What does a HS diploma mean where you live?

Discussion in 'General Education' started by Tired Teacher, Aug 24, 2019.

  1. Tired Teacher

    Tired Teacher Comrade

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    Aug 24, 2019

    The meaning of 1 here is that you showed up enough and did some work.
    It doesn't mean that you know how to do anything in particular.
    It is not hard to get a D because they have lowered the requirements for passing. When I was a kid, a 70 was the lowest D you could get. Now a 70 is a C.
    Plus, many districts require teachers to put at least 50% down in their grade books even if a kid never turned the paper/work in at all. Then they need to show a reteach grade on top of the 50%.
    With all of the accommodations we have to make for kids with IEP's, a degree does not guarantee they know how to do basic math, read, or write.
    I was just reminded of this by a post and a young guy I know. He graduated HS and applied for a job at a hotel. The owner of the hotel told him, " I don't care if you have a diploma or not. I want to see if you can do basic math." During the interview, the guy had to take a test of basic math skills. He told me that it was hard, but he passed it.
    At times, I am afraid our jobs are becoming more and more like underpaid babysitter jobs. I can't post links so copied and pasted a bit :
    According to Care.com data, the average weekly child care cost for one infant child is $199 for a family care center, $211 for a day care center and $596 for a nanny.
    If we take the lowest shown of about $200 a day, and multiply it by how many kids we have in our classes, we'd be making the bucks we deserve.
    Don't get me wrong, I love to teach. I am really having fun with 1 group who are learning academics and how to become productive citizens. I am just getting bored with so many kids that are practicing how to make a zero or the alphabet in 3rd grade. Society needs to put their $ where their mouths are and revamp our system.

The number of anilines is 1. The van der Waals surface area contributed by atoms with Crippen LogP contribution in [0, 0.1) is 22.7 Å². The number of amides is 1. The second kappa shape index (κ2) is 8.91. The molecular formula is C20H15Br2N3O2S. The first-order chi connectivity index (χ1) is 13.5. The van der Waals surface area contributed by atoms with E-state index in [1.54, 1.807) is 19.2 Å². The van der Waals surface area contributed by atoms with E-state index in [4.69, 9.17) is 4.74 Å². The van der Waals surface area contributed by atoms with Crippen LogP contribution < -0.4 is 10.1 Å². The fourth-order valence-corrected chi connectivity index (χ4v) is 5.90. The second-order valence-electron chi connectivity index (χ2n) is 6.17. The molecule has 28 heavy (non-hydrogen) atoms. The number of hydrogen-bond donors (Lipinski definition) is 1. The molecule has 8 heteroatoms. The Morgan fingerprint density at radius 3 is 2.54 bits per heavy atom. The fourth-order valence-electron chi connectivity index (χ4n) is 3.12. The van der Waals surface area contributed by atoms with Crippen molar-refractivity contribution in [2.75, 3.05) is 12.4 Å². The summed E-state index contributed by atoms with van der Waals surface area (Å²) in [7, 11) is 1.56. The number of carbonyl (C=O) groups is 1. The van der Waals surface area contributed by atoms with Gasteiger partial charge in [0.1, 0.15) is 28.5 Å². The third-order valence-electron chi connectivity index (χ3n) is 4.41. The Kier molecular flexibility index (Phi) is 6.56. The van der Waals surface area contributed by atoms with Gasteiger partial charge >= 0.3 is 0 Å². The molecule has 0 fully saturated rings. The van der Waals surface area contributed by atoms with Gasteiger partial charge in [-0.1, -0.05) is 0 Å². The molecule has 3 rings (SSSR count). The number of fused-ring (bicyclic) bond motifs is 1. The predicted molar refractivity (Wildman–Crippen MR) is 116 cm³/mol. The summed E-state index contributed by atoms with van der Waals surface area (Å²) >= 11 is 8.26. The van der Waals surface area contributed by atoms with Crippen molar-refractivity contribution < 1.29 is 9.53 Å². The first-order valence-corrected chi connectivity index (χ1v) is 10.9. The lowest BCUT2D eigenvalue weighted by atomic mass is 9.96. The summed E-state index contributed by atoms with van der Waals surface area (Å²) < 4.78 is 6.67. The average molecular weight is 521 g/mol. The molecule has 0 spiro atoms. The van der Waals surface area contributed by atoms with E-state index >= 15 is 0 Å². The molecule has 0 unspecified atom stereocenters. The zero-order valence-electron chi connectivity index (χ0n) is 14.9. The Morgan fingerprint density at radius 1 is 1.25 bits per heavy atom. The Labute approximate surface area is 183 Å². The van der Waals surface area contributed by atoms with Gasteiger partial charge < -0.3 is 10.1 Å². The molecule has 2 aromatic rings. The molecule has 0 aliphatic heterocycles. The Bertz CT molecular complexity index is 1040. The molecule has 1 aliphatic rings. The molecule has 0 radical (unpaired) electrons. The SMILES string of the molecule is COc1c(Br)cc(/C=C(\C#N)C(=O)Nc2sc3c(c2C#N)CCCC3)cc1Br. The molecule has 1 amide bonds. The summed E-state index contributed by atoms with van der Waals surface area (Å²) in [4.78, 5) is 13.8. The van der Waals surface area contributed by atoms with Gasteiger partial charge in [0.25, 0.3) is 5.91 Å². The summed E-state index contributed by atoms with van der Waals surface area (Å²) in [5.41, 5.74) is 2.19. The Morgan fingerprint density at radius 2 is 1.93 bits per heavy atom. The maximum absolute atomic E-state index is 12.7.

Maybe HS diplomas could be developed into specialty areas. Some kids want to be chefs. We need to bring Home Ec back imo along with strong vocational skills. Teach builders to build, mechanics to kids who are inclined, plumbing to those interested, and computer tech to those inclined etc. I know it is the "old school" tracking system, but we need plumbers, builders, electricians, mechanics, and computer techs. Then focus also on the ones who want to be doctors, lawyers, vets, teachers, etc. Teach them what they need to know to go to college.
    If kids left HS w/ a meaningful degree or skill, I bet it'd bring our unemployment rates down and standard of living up.
     
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  3. futuremathsprof

    futuremathsprof Aficionado

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    Wow, your district and others like them sound absolutely worthless. What I love that my private school does, and we don’t have to answer to uppity administrators at a central district office, is that we don’t issue D letter grades at all. You either pass with an A, B, or C or you get an F. If your final grade is below a 70%, then you receive an F on your official transcript.

    The sad part is that I have spoken with many, many college representatives and they have said how they have to adjust the GPA’s of incoming students from certain public schools because their grades are so inflated so that students pass. My school’s grading system is never adjusted — it’s a 1:1 ratio. Hmm, I wonder why?